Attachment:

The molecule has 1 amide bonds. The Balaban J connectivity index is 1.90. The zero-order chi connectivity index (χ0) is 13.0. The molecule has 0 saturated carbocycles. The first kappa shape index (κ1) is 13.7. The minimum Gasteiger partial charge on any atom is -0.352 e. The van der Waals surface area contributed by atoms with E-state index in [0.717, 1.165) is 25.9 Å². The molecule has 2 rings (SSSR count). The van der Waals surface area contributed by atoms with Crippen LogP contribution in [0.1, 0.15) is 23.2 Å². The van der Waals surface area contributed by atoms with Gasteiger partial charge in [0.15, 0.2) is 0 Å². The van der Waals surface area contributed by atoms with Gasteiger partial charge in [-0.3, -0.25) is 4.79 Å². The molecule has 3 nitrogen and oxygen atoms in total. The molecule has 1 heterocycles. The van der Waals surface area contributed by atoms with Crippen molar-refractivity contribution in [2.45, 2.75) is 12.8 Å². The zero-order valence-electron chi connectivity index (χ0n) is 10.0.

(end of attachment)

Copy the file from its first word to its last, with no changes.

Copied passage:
The molecule has 1 amide bonds. The Balaban J connectivity index is 1.90. The zero-order chi connectivity index (χ0) is 13.0. The molecule has 0 saturated carbocycles. The first kappa shape index (κ1) is 13.7. The minimum Gasteiger partial charge on any atom is -0.352 e. The van der Waals surface area contributed by atoms with E-state index in [0.717, 1.165) is 25.9 Å². The molecule has 2 rings (SSSR count). The van der Waals surface area contributed by atoms with Crippen LogP contribution in [0.1, 0.15) is 23.2 Å². The van der Waals surface area contributed by atoms with Gasteiger partial charge in [0.15, 0.2) is 0 Å². The van der Waals surface area contributed by atoms with Gasteiger partial charge in [-0.3, -0.25) is 4.79 Å². The molecule has 3 nitrogen and oxygen atoms in total. The molecule has 1 heterocycles. The van der Waals surface area contributed by atoms with Crippen molar-refractivity contribution in [2.45, 2.75) is 12.8 Å². The zero-order valence-electron chi connectivity index (χ0n) is 10.0.